As we plan worship services for our churches who name the Name of Christ, let’s be certain that we are engaged in Gospel-presentation in which Christ is ultimate Victor over real issues of life; faith, culture, personal, church, community, world.  The victory we proclaim is not temporal, but eternal!  Let’s help worshipers to lift their eyes unto the hills from whence comes our help.  Whether we are singing to broken lives, broken homes, or broken communities, Christ is Victor!  When the oil is drifting up on the beach, or wars have no end in sight, Christ is Victor!  When jobs have been lost and all seems bad news, Christ is Victor!  When power-mongers seem in total control and out of control, Christ is Victor!  This is Gospel – Good News!  We are not proclaiming a walk on the bright side of life..We are proclaiming the ageless One who created all and in whom all things hold together!  We are proclaiming the Worthy Lamb who was and is and is to come!!!!

Sing the Gospel!

Paul

Explore posts in the same categories: Church Music, Leading Worship, Singing Worship, Spiritual formation through singing, Worship Reminders, Worship theology, Worship thoughts

2 Comments on “Gospel Music”

  1. Brad Huston Says:

    Great admonishment, but let’s remember that while a worship leader cannot evoke the Spirit like the proverbial genie from a lamp, he does set the tone. If he treats his congregation like a rock concert, there’s little hope that the Gospel will be portrayed to the church. But if he humbles himself in his musical duties and portrays a broken sinner saved by grace behind an instrument or microphone, then the Spirit will be there and the congregation will be blessed.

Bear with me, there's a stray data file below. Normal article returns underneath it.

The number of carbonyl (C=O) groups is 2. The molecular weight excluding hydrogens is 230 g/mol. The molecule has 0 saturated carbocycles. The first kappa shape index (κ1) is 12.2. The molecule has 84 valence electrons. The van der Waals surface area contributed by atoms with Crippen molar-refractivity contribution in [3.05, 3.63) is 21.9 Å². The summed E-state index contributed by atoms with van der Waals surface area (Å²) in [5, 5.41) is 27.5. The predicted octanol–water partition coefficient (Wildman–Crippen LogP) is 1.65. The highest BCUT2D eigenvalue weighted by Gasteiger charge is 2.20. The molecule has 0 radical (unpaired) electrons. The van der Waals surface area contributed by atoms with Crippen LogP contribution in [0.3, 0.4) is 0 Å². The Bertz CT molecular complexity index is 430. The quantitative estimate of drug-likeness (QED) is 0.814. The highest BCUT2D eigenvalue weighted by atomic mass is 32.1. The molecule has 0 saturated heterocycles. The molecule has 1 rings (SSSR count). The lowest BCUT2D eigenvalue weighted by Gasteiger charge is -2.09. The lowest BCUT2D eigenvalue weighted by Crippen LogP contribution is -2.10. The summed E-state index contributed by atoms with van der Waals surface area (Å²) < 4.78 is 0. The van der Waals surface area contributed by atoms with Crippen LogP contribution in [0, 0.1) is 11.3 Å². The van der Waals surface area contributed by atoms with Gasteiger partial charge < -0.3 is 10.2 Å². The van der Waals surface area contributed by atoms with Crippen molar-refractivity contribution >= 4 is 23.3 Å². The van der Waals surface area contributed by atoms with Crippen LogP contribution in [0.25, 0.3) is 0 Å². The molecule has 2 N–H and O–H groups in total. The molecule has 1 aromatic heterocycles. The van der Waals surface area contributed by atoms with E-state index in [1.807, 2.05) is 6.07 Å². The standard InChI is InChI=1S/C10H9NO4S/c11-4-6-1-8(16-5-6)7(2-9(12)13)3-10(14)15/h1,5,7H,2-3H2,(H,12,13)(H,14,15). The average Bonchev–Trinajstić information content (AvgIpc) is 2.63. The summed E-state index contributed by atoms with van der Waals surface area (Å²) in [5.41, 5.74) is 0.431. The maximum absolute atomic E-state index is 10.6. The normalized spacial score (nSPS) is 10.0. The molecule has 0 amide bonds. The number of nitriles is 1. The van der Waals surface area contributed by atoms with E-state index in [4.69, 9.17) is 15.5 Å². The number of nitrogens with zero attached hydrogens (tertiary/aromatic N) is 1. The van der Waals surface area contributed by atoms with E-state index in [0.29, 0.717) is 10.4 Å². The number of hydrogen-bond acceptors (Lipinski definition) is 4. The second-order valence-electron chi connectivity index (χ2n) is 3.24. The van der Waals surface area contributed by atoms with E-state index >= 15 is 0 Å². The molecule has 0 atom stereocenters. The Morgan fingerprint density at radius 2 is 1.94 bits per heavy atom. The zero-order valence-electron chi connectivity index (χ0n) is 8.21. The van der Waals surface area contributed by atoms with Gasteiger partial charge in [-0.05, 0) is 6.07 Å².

Brad

    • pclarkjr Says:

      Thanks for your response, Brad. Indeed, the worship music leader’s meditation in worship planning and selecting is validated by his own experience of God’s saving grace. As you have stated well, this places us in a posture of humility and reminds us that we are but sinners forgiven. My primary point is that many times worship leaders still resort to making worship either about the music, about their own experience, or about the presumed desire of people present in worship gatherings. All of these fall far short of the Gospel truth that Jesus is Lord of All!!! The line between God-centered (theocentric) worship and human-centered (anthropocentric) worship is sometimes elusive. We who accept responsibility to place words on the lips of people and call that worship must be acutely aware of that tension between those two polls. That humbling that you aptly describe includes bowing down our hearts in prayerful desire that He is the one lifted up in worship!

      Lord, help us all to be faithful!
      Paul